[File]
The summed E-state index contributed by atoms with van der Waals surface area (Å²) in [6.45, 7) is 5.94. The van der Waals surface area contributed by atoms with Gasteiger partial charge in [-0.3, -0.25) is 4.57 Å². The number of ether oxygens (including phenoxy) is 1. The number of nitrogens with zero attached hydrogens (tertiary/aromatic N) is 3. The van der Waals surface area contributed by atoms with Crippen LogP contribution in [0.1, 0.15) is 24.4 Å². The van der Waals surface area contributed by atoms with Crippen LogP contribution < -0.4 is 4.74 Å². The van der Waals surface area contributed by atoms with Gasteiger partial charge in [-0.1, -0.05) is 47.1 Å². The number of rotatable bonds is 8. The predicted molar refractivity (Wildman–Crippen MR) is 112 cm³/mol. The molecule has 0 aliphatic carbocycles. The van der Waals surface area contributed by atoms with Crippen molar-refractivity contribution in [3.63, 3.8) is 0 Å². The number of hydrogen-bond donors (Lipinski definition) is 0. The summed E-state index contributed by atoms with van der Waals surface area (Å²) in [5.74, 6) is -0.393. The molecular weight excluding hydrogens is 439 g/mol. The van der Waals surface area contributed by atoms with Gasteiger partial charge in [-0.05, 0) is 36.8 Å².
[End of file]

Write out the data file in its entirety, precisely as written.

The summed E-state index contributed by atoms with van der Waals surface area (Å²) in [6.45, 7) is 5.94. The van der Waals surface area contributed by atoms with Gasteiger partial charge in [-0.3, -0.25) is 4.57 Å². The number of ether oxygens (including phenoxy) is 1. The number of nitrogens with zero attached hydrogens (tertiary/aromatic N) is 3. The van der Waals surface area contributed by atoms with Crippen LogP contribution in [0.1, 0.15) is 24.4 Å². The van der Waals surface area contributed by atoms with Crippen LogP contribution < -0.4 is 4.74 Å². The van der Waals surface area contributed by atoms with Gasteiger partial charge in [-0.1, -0.05) is 47.1 Å². The number of rotatable bonds is 8. The predicted molar refractivity (Wildman–Crippen MR) is 112 cm³/mol. The molecule has 0 aliphatic carbocycles. The van der Waals surface area contributed by atoms with Crippen molar-refractivity contribution in [3.63, 3.8) is 0 Å². The number of hydrogen-bond donors (Lipinski definition) is 0. The summed E-state index contributed by atoms with van der Waals surface area (Å²) in [5.74, 6) is -0.393. The molecular weight excluding hydrogens is 439 g/mol. The van der Waals surface area contributed by atoms with Gasteiger partial charge in [-0.05, 0) is 36.8 Å².